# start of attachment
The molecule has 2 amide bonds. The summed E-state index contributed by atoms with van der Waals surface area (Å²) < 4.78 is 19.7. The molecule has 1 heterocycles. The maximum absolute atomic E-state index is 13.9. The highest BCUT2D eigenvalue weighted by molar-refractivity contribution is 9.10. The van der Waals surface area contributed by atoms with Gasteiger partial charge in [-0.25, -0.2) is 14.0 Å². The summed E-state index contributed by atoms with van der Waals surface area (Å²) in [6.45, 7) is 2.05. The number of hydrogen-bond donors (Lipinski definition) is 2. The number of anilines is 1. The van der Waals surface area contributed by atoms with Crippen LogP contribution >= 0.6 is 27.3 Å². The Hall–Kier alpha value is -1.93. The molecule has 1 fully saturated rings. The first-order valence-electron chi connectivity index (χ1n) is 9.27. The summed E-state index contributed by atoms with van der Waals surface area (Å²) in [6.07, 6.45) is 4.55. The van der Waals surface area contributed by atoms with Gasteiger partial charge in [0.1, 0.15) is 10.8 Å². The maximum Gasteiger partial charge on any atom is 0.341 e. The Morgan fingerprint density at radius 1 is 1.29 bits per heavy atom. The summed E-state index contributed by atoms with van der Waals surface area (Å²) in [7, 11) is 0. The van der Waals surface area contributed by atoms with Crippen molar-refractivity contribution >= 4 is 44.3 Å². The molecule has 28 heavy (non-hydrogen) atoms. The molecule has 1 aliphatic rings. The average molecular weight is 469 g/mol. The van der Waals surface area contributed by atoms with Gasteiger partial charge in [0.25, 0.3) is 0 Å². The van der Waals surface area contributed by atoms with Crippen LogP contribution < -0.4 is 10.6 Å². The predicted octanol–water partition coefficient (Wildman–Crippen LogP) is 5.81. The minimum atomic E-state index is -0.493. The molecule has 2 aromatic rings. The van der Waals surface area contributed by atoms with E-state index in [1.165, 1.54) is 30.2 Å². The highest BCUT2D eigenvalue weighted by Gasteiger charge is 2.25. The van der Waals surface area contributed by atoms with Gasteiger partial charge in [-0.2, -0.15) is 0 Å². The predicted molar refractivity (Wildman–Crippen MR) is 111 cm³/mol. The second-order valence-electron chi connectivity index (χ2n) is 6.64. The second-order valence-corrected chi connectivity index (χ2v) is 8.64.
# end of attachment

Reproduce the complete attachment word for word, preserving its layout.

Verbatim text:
The molecule has 2 amide bonds. The summed E-state index contributed by atoms with van der Waals surface area (Å²) < 4.78 is 19.7. The molecule has 1 heterocycles. The maximum absolute atomic E-state index is 13.9. The highest BCUT2D eigenvalue weighted by molar-refractivity contribution is 9.10. The van der Waals surface area contributed by atoms with Gasteiger partial charge in [-0.25, -0.2) is 14.0 Å². The summed E-state index contributed by atoms with van der Waals surface area (Å²) in [6.45, 7) is 2.05. The number of hydrogen-bond donors (Lipinski definition) is 2. The number of anilines is 1. The van der Waals surface area contributed by atoms with Crippen LogP contribution >= 0.6 is 27.3 Å². The Hall–Kier alpha value is -1.93. The molecule has 1 fully saturated rings. The first-order valence-electron chi connectivity index (χ1n) is 9.27. The summed E-state index contributed by atoms with van der Waals surface area (Å²) in [6.07, 6.45) is 4.55. The van der Waals surface area contributed by atoms with Gasteiger partial charge in [0.1, 0.15) is 10.8 Å². The maximum Gasteiger partial charge on any atom is 0.341 e. The Morgan fingerprint density at radius 1 is 1.29 bits per heavy atom. The summed E-state index contributed by atoms with van der Waals surface area (Å²) in [7, 11) is 0. The van der Waals surface area contributed by atoms with Crippen molar-refractivity contribution >= 4 is 44.3 Å². The molecule has 28 heavy (non-hydrogen) atoms. The molecule has 1 aliphatic rings. The average molecular weight is 469 g/mol. The van der Waals surface area contributed by atoms with Gasteiger partial charge in [0.25, 0.3) is 0 Å². The van der Waals surface area contributed by atoms with Crippen LogP contribution < -0.4 is 10.6 Å². The predicted octanol–water partition coefficient (Wildman–Crippen LogP) is 5.81. The minimum atomic E-state index is -0.493. The molecule has 2 aromatic rings. The van der Waals surface area contributed by atoms with E-state index in [1.165, 1.54) is 30.2 Å². The highest BCUT2D eigenvalue weighted by Gasteiger charge is 2.25. The van der Waals surface area contributed by atoms with Gasteiger partial charge in [-0.2, -0.15) is 0 Å². The predicted molar refractivity (Wildman–Crippen MR) is 111 cm³/mol. The second-order valence-electron chi connectivity index (χ2n) is 6.64. The second-order valence-corrected chi connectivity index (χ2v) is 8.64.